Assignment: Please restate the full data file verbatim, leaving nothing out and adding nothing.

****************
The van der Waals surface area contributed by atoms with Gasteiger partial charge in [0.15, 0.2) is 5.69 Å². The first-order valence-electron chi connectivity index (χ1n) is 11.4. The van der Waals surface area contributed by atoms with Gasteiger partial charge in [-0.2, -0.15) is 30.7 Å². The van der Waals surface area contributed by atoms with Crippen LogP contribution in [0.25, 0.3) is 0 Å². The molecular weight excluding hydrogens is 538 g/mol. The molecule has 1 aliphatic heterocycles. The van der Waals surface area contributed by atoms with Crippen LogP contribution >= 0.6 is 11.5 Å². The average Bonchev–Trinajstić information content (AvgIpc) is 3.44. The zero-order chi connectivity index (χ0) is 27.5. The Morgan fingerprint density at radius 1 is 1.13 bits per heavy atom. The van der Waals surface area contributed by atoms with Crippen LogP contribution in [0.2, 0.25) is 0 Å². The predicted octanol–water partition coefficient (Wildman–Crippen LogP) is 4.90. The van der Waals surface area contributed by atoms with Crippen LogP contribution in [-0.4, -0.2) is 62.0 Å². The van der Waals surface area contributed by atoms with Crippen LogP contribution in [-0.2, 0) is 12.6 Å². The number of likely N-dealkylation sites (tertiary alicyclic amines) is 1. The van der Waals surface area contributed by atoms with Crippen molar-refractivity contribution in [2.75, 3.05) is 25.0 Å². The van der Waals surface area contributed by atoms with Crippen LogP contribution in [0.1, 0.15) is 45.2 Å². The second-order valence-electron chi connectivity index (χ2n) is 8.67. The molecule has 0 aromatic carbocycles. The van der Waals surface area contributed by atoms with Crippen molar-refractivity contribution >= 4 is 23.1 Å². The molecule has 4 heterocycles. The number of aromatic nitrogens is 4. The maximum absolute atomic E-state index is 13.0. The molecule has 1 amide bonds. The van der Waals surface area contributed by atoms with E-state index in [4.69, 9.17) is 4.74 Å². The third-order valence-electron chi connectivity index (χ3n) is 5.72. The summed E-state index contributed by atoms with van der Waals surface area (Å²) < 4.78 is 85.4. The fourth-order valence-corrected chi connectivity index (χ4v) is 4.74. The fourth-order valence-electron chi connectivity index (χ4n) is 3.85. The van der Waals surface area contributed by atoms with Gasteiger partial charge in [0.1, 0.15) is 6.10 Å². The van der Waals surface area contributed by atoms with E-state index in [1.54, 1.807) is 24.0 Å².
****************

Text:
The van der Waals surface area contributed by atoms with Gasteiger partial charge in [0.15, 0.2) is 5.69 Å². The first-order valence-electron chi connectivity index (χ1n) is 11.4. The van der Waals surface area contributed by atoms with Gasteiger partial charge in [-0.2, -0.15) is 30.7 Å². The van der Waals surface area contributed by atoms with Crippen LogP contribution in [0.25, 0.3) is 0 Å². The molecular weight excluding hydrogens is 538 g/mol. The molecule has 1 aliphatic heterocycles. The van der Waals surface area contributed by atoms with Crippen LogP contribution >= 0.6 is 11.5 Å². The average Bonchev–Trinajstić information content (AvgIpc) is 3.44. The zero-order chi connectivity index (χ0) is 27.5. The Morgan fingerprint density at radius 1 is 1.13 bits per heavy atom. The van der Waals surface area contributed by atoms with Crippen LogP contribution in [0.2, 0.25) is 0 Å². The predicted octanol–water partition coefficient (Wildman–Crippen LogP) is 4.90. The van der Waals surface area contributed by atoms with Crippen LogP contribution in [-0.4, -0.2) is 62.0 Å². The van der Waals surface area contributed by atoms with Crippen LogP contribution in [-0.2, 0) is 12.6 Å². The number of likely N-dealkylation sites (tertiary alicyclic amines) is 1. The van der Waals surface area contributed by atoms with Crippen molar-refractivity contribution in [2.75, 3.05) is 25.0 Å². The van der Waals surface area contributed by atoms with Crippen LogP contribution in [0.1, 0.15) is 45.2 Å². The second-order valence-electron chi connectivity index (χ2n) is 8.67. The molecule has 0 aromatic carbocycles. The van der Waals surface area contributed by atoms with Crippen molar-refractivity contribution >= 4 is 23.1 Å². The molecule has 4 heterocycles. The number of aromatic nitrogens is 4. The maximum absolute atomic E-state index is 13.0. The molecule has 1 amide bonds. The van der Waals surface area contributed by atoms with E-state index in [4.69, 9.17) is 4.74 Å². The third-order valence-electron chi connectivity index (χ3n) is 5.72. The summed E-state index contributed by atoms with van der Waals surface area (Å²) < 4.78 is 85.4. The fourth-order valence-corrected chi connectivity index (χ4v) is 4.74. The fourth-order valence-electron chi connectivity index (χ4n) is 3.85. The van der Waals surface area contributed by atoms with Gasteiger partial charge in [0.1, 0.15) is 6.10 Å². The van der Waals surface area contributed by atoms with E-state index in [1.54, 1.807) is 24.0 Å².